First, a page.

“That isn’t a Jewish name!” “You look so skinny.” “What do you do?” “Where’s your husband?” “Did you convert?” “You’re supposed to wear a kippah.”
Sometimes, seemingly innocuous questions can make us feel intruded upon, hurt, or angry. I don’t always want to share the emotionally risky story of why my last name is what it is. Often, questions that might seem neutral and biographical can sting us, creating a feeling of distance and judgment. We have all experienced feelings of shame and anger, of intrusion and vulnerability.
Synagogues are places where we are particularly likely to experience these painful feelings. The question about your name seems good fodder for kiddush-line small-talk. To address this, we seek to build welcoming and open communities that decrease the chance of these painful interactions. That’s an important goal. But what if we could take it a step further, and create something from the pain we have all felt, at various times in our life, from synagogues or Judaism? What if we could turn that hurt into something like prayer or connection?
Our feelings of pain or hurt are often generative of spirituality (provided that they are also communally addressed). Sharing stories of pain and hurt, or exclusion, can build community in profound ways. In fact, a pareve sense of communal fellow-feeling can end up reifying latent feelings of exclusion. But when such feelings are named, in a small group or in silent prayer, they can be turned into an engine for greater attachment to God and Torah. I’ve found in my rabbinic work that this pastoral approach to outreach is much more effective than a flashy program that glosses over the real fears and challenges in our lives.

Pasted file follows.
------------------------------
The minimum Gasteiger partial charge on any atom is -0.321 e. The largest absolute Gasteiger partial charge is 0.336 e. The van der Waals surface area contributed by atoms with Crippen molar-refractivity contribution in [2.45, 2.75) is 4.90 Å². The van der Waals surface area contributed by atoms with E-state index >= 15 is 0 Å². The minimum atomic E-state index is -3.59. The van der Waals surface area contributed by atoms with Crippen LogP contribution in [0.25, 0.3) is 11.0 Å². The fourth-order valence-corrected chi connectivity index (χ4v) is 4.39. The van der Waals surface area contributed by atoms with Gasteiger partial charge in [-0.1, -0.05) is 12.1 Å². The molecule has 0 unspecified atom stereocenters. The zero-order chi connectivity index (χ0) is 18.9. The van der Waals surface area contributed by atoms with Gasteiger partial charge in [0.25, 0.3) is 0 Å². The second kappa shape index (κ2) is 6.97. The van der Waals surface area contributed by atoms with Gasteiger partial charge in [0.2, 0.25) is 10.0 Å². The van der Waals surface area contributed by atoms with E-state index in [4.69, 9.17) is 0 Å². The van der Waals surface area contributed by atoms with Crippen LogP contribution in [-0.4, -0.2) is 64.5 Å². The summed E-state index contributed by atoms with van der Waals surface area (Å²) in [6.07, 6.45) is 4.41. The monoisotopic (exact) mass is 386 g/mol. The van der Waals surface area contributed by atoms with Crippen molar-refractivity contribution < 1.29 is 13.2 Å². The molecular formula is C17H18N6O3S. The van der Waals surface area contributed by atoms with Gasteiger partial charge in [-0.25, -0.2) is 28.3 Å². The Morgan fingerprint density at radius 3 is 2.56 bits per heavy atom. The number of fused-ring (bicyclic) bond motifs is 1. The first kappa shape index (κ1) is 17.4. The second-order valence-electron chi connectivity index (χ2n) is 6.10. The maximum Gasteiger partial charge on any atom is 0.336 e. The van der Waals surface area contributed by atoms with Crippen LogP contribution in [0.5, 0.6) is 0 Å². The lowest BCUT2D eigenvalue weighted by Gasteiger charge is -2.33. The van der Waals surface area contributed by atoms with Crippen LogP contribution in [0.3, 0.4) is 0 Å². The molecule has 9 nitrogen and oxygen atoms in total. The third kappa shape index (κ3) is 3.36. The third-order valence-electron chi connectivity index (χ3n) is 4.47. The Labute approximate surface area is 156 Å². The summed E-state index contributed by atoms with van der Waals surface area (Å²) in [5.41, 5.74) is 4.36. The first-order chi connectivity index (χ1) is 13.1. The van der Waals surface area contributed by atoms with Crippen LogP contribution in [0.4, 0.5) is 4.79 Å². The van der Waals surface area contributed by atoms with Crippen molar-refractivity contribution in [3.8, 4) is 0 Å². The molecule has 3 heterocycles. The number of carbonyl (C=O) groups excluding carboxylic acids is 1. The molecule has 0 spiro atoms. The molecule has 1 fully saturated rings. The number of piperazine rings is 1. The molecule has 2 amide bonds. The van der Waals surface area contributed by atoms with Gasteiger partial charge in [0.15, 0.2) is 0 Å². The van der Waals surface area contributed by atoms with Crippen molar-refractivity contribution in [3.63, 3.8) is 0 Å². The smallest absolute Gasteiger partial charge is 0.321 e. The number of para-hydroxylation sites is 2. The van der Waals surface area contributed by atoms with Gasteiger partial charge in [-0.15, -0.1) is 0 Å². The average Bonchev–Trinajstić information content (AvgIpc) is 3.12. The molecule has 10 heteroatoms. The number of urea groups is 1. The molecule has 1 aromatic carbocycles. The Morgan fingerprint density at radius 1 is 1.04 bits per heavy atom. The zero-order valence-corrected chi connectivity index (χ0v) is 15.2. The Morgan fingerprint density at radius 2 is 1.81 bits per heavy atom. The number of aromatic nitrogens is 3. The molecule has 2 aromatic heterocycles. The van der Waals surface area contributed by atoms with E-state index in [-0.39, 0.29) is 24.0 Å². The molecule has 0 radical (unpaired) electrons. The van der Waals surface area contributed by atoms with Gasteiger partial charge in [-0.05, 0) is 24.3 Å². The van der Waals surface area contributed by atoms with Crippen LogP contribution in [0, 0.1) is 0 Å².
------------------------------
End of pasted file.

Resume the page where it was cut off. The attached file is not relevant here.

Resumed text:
Kierkegaard wrote that “death is a good dancing partner.” Sometimes we forget that. Sometimes we get so focused on telling a story of success in our Jewish institutions, that we turn off to the spiritual possibilities of reflection on brokenness. We wind up avoiding the possibility that Judaism might have really important things to say about the hardest moments in our lives and the existential fears that pull at us and that we necessarily experience when we walk into a room full of people praying.
Next week, I’m teaching a workshop at the USCJ “Shape the Center” conference on using our own experiences of exclusion or pain as ways to inspire broader and deeper interactions with community and Torah. We’ll study some text, we’ll look at our own lives, and we’ll think about some concrete practices for community-building. But this isn’t a message for Conservative Jews, or Jews of any particular political stripe. It’s a message for all of us who want to build community from what the Talmud (Berakhot 10a) tells us is the appropriate place for such building – a low place, as we say, “From out of the depths, I call to you, O Lord.”
Those painful questions we sometimes encounter – those aren’t foreign to religious experience. They’re partially constitutive of it. From out of the depths, we grow. From out of the depths, we pray. From out of the depths, we build.